As we gain more experience and expertise in our work, we become more entrenched in a particular way of viewing the world. It makes us more efficient as we eliminate part of the thinking process, but the downside is that we become less receptive to new ideas and less responsive to changes.

It’s as Abraham Maslow observed: he that is good with a hammer tends to think everything is a nail.

That’s a death sentence for any creative who hopes to do good work. It’s also the surest way for a company to go out of business within the next few years.

Search engines had existed long before Google along, but were limited in use because the results displayed weren’t what users wanted. Google changed that when it adopted a new approach for returning results, choosing to focus on quality rather than popularity.

The inspiration for this change? Academic publishing.

In the academic world, one can easily determine the quality and relevance of a paper by how often it is cited. The best research papers rise to the top, while the more limited ones fade into obscurity. It was an elegant idea which Larry Page was only too happy to introduce into Google’s search algorithm. It’s now known in the world of Search-Engine Optimisation (SEO) as back-links.

Original and creative solutions don’t always come from reinventing the wheel. Rather, it comes from developing innovative applications, not imagine completely new concepts.

You can start by finding two completely different ideas and combining them.

Or as James Altucher puts it: have idea sex.

4. Be More Prolific

Thomas Edison was famous for being relentless in experimenting. The sheer quantity of his experiments would eventually result in him holding the record for having the most patents — over 1090 in his name. Picasso painted over 20,000 works. Bach composed at least one work a week.

Most of these works never amounted to much. They were creations which the average man on the street would never have taken a second look at. It turns out that none of us can accurately predict which ideas will hit and which will miss.

The solution? Produce so much work that one piece will inevitably stick. If only one idea for every ten that you come up with is good, all it means is that you should be working on a hundred ideas to come up with ten good ones.The same goes for writing, composing, or painting.

It’s widely assumed that there’s a trade-off between quantity and quality — if you want to do better work, you have to do less of it — but this turns out to be false. Quantity breeds quality. The act of creating something, no matter how lousy, is practice for creating a better one.

And that’s why Steve Jobs rightly said, “real artists ship”.

5. Give Yourself Permission To Suck

Creating more work sounds like a good idea in theory, but it’s difficult in application. The single and most important reason is that we don’t give ourselves permission to suck.

Stephen Pressfield knows this too. IThe War of Art, he names the fear that all creatives have — he calls it the Resistance.

“The amateur, on the other hand, over-identifies with his avocation, his artistic aspiration. He defines himself by it. He is a musician, a painter, a playwright.Resistance loves this. Resistance knows that the amateur composer will never write his symphony because he is overly invested in its success and over-terrified of its failure. The amateur takes it so seriously it paralyses him.”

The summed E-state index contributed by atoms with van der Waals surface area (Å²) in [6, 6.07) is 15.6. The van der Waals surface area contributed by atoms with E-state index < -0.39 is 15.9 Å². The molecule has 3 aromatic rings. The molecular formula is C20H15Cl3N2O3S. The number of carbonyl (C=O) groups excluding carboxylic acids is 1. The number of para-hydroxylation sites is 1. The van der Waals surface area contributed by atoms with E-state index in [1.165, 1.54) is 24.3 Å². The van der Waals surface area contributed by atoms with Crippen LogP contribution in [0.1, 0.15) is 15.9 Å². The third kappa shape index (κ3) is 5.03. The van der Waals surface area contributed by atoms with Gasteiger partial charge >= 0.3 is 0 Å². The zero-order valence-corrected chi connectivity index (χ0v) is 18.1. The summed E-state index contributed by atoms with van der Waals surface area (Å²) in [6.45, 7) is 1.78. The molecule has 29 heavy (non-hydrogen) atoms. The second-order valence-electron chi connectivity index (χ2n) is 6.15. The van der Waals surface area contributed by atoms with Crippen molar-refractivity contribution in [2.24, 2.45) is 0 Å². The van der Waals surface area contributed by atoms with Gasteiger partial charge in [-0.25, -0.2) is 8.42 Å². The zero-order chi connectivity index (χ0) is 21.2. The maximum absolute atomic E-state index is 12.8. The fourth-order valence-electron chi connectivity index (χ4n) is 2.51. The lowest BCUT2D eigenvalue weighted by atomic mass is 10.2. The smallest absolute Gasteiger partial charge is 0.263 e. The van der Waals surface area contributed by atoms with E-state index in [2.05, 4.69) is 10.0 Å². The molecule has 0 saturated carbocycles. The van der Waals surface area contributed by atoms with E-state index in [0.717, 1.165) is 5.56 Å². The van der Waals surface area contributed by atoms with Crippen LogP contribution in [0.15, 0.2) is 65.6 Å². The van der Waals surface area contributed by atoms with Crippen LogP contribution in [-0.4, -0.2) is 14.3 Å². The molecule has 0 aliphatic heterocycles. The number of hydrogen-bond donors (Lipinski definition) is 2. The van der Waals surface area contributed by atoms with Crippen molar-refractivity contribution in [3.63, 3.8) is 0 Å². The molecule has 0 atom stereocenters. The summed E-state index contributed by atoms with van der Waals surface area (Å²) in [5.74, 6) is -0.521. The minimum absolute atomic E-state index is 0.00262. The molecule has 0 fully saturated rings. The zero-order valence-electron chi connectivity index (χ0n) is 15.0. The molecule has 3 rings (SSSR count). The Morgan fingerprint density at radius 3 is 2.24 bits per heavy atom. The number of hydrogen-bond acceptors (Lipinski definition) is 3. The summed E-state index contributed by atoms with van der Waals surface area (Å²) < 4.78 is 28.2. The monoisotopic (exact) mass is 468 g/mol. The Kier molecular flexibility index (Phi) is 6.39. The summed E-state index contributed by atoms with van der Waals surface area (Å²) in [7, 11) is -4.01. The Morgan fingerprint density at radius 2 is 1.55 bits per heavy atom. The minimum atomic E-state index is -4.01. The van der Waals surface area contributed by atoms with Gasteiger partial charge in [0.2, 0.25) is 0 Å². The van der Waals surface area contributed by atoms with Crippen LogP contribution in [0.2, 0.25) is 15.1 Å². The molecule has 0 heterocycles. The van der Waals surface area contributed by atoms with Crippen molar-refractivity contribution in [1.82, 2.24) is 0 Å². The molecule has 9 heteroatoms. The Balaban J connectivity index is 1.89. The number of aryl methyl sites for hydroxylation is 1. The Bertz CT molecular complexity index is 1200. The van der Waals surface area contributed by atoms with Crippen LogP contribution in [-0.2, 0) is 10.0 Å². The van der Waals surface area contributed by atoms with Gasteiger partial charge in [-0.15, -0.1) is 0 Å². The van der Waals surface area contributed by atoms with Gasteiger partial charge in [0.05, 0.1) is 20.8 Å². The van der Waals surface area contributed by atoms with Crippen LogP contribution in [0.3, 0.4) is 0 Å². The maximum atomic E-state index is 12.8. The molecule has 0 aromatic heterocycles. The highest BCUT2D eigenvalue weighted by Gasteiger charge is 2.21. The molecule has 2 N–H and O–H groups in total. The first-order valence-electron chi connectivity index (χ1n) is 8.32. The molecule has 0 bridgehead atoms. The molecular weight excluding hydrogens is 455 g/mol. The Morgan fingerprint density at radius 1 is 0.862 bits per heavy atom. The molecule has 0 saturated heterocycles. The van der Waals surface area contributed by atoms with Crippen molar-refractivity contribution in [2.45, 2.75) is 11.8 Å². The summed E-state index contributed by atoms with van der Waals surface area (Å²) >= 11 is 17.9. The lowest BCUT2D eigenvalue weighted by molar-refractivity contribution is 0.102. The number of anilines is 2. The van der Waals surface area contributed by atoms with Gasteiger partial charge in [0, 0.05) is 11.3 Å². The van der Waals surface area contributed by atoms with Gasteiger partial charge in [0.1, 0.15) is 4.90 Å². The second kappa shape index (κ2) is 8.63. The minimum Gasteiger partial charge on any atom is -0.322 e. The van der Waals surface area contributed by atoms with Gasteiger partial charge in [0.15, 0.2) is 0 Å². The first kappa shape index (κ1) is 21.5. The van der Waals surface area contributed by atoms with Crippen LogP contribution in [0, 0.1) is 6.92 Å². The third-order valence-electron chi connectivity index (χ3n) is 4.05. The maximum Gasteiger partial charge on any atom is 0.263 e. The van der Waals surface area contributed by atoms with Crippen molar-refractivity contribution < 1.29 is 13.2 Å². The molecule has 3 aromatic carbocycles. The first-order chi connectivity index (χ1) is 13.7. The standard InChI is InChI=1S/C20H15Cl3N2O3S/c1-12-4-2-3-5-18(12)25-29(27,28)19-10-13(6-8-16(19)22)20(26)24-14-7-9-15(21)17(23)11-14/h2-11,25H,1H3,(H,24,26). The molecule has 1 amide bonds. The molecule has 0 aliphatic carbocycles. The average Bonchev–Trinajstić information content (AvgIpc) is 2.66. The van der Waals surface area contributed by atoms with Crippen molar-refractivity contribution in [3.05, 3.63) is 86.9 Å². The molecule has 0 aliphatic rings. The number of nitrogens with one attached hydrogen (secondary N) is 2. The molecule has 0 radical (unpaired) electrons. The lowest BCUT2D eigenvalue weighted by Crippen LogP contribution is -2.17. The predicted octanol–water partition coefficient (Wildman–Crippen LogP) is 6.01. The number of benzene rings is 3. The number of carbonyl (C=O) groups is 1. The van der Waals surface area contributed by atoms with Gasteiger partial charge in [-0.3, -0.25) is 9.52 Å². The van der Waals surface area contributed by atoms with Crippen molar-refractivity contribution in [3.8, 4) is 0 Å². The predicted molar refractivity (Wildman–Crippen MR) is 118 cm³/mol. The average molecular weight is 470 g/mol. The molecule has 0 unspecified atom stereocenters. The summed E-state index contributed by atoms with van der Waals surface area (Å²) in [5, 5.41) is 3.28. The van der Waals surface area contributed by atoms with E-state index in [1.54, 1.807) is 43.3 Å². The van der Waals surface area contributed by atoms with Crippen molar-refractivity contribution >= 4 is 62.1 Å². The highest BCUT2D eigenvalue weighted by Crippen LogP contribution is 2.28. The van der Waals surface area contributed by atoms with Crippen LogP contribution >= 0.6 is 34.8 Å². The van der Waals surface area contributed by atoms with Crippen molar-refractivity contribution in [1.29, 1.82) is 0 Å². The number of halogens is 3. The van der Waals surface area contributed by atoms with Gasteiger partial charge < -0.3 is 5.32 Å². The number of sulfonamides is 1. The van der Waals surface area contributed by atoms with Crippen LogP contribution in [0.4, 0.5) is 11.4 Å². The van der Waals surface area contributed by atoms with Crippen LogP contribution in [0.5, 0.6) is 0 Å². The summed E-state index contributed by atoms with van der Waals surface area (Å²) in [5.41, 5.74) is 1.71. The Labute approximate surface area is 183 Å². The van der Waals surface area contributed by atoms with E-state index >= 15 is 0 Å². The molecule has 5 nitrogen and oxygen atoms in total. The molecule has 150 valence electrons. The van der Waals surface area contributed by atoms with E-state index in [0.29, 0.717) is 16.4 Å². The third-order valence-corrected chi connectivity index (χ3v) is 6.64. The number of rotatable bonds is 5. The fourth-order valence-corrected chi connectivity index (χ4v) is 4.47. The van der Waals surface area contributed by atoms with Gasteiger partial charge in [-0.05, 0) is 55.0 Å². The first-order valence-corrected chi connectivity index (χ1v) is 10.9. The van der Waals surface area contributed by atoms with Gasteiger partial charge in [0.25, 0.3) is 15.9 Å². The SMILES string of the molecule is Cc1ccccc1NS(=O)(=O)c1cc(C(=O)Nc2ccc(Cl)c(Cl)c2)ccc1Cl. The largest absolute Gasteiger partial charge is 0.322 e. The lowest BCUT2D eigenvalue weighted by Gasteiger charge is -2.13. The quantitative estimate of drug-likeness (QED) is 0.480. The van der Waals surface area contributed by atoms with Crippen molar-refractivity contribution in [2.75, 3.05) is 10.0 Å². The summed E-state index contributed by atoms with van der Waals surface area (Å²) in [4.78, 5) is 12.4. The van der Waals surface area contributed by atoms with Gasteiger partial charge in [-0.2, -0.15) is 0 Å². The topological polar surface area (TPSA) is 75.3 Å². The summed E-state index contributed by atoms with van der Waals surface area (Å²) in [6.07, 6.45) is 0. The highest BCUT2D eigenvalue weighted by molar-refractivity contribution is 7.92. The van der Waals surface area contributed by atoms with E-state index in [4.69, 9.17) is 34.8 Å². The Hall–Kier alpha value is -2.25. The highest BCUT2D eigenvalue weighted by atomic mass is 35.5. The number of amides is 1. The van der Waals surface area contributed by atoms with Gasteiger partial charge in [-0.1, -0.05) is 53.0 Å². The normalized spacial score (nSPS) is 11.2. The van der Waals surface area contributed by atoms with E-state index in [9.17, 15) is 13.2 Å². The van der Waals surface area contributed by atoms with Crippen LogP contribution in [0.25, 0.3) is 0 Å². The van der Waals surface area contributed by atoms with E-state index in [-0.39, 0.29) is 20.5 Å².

The problem is that we’ve been trained to tie our self-worth to our accomplishments. If that’s the case, who then, would willingly create a piece of work that would be used to judge him?

For this reason, Pressfield says that we must turn from amateur to professional. Only then can we produce truly creative work.

“Resistance wants us to stake our self-worth, our identity, our reason-for-being, on the response of others to our work. Resistance knows we can’t take this. No one can. The professional blows critics off. He doesn’t even hear them. Critics, he reminds himself, are the unwitting mouthpieces of Resistance.”

The way to creativity is to create a lot, and the way to create a lot is to give ourselves permission to suck. People will forget the mistakes and garbage we make, but will remember our best works.

6. Embrace Constraints

There are many barriers that can prevent us from creating a good piece of work. But the essence of creativity is making do with what we have. In fact, Austin Kleon suggests that it is necessary:

“Nothing is more paralysing than the idea of infinite possibilities. The best way to get over creative block is to simply place some constraints on yourself.”

He goes on to explain how having less helps us:

“One, getting really good at creative work requires a lot of time and attention, and that means cutting a lot of fluff out of your life so that you have that extra time and attention. And two, creativity in our work is often a matter of what we choose to leave out, rather than leave in — what is unspoken vs. spoken, what isn’t shown vs. what is, etc.”

Constraints are not the enemy. Many creatives understood that and went on to produce masterpieces because of constraints, not despite them.

Dr. Seuss was challenged to write a children’s book with only 50 words. The result was Green Eggs and Ham, which went on to sell over 200 million copies.Having constraints was so vital to fuelling creativity that Dr Seuss would set his own limits to work with for his other books. For example, The Cat In The Hat was written using only a first-grade vocabulary list.